Kennedy as a generation of children knew him, as "Officer Don" on WSB-TV’s “The Popeye Club,” with his foil Orvil the Dragon. "I don’t find it disturbing; it’s flattering that they remember," he says now. "But they’re just so focused on what, in the end, is a minor part of my career.”

Kennedy is offhand about his renown as “Officer Don” on WSB-TV’s daily children’s show “The Popeye Club” in the late 1950s and early ’60s, and doesn’t seem to enjoy talking to reporters about it. “That’s what they remember,” he says. “It’s all Officer Don. I don’t find it disturbing; it’s flattering that they remember. But they’re just so focused on what, in the end, is a minor part of my career.”

Perhaps so. But for a generation of Atlanta children, Kennedy was their version of Mister Rogers: a kindly police officer who bantered with his hand-puppet foil, Orvil the Dragon, and taught kids lessons about life. The show was broadcast live in front of an audience of children, and it aired every afternoon after school. It featured Popeye cartoons and games such as “Ooey Gooey,” in which blindfolded kids selected from a group of brown paper bags; most contained prizes, but one was always filled with a slimy substance known only as “ooey gooey.” The show’s foundation, however, was the folksy likeability of Kennedy and the on-screen chemistry between Officer Don and Orvil.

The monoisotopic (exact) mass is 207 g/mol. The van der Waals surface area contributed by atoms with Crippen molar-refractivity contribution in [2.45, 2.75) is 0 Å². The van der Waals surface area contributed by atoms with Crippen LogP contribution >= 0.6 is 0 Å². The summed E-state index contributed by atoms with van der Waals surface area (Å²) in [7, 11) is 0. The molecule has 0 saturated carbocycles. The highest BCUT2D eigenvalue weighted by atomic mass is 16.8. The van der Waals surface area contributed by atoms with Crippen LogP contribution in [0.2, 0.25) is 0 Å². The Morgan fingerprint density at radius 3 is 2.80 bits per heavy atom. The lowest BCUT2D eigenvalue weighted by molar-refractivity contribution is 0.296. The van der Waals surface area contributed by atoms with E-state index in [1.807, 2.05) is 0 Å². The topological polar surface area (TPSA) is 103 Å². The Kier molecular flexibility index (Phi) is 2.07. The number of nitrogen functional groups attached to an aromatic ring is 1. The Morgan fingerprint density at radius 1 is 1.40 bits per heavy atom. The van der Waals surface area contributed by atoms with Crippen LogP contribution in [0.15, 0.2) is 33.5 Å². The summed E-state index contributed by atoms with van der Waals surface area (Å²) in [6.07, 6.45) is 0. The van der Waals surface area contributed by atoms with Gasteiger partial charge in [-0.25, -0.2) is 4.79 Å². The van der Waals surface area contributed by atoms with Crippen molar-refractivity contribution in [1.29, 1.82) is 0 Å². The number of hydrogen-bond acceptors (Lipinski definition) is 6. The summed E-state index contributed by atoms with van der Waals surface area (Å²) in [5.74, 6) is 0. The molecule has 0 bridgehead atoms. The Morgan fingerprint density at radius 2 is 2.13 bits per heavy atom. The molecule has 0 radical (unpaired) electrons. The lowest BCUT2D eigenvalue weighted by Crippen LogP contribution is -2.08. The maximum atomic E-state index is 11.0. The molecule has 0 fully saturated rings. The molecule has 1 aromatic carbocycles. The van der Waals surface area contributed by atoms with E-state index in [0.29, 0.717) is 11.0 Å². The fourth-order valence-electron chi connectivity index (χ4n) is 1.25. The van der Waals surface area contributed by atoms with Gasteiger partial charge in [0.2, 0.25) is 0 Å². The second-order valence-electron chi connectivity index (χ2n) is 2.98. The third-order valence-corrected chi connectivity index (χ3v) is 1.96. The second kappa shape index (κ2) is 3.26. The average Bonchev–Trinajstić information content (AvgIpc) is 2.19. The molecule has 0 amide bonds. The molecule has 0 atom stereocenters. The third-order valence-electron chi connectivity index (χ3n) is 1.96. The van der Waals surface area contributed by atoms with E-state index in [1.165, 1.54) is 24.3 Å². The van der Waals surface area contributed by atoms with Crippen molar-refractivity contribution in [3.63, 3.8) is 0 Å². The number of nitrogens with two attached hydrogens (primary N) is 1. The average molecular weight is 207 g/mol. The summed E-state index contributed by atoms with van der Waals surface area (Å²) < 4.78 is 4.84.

“The Popeye Club” had the largest audience of any locally produced children’s television program in the nation and is clearly Kennedy’s biggest local claim to fame. But he’s also one of the city’s pioneering broadcasters.

Born in 1930, Kennedy’s initial radio experience came at age 13 when he set up a half-watt homemade transmitter in his parents’ basement in Beaver, Pennsylvania, and began broadcasting his own hour-long program every evening. Four years later, he landed a paying weekend radio gig in a nearby town. Then the Korean War called him to service in the Army, as the radio studio manager of a psychological warfare unit. After the war, he came to Atlanta at the urging of an Army buddy.

“My wife and I arrived in Atlanta on Valentine’s Day in 1955,” he recalls. Living on his mustering-out pay, he was turned down by multiple radio stations before finally being hired late in the month by what was then WBGE-AM.

As fate would have it, less than a month later, Kennedy got a call from WSB radio, Atlanta’s oldest and largest radio station, offering him a job. Feeling committed to his new, hard-won job at WBGE, he reluctantly turned WSB down. Then he got a second call, this time from WSB-TV, offering him a position as a booth announcer. Heeding his father’s advice, Kennedy took the job and started on April Fool’s Day 1955, having never been inside a television station in his life. His father’s advice proved providential: WBGE was sold shortly afterward and its entire staff fired.

The next year, Kennedy became WSB-TV’s 11 p.m. news anchor, as well as the host of what ultimately became “The Popeye Club.” But he didn’t stop there. Among other things, Kennedy was, briefly, an occasional contributor to NBC’s iconic syndicated radio program “Monitor.” He also founded WKLS-FM, which went on the air late in 1960, when commercial FM stations were considered a risky investment. The “KLS” was the initials of Kennedy and his two partners.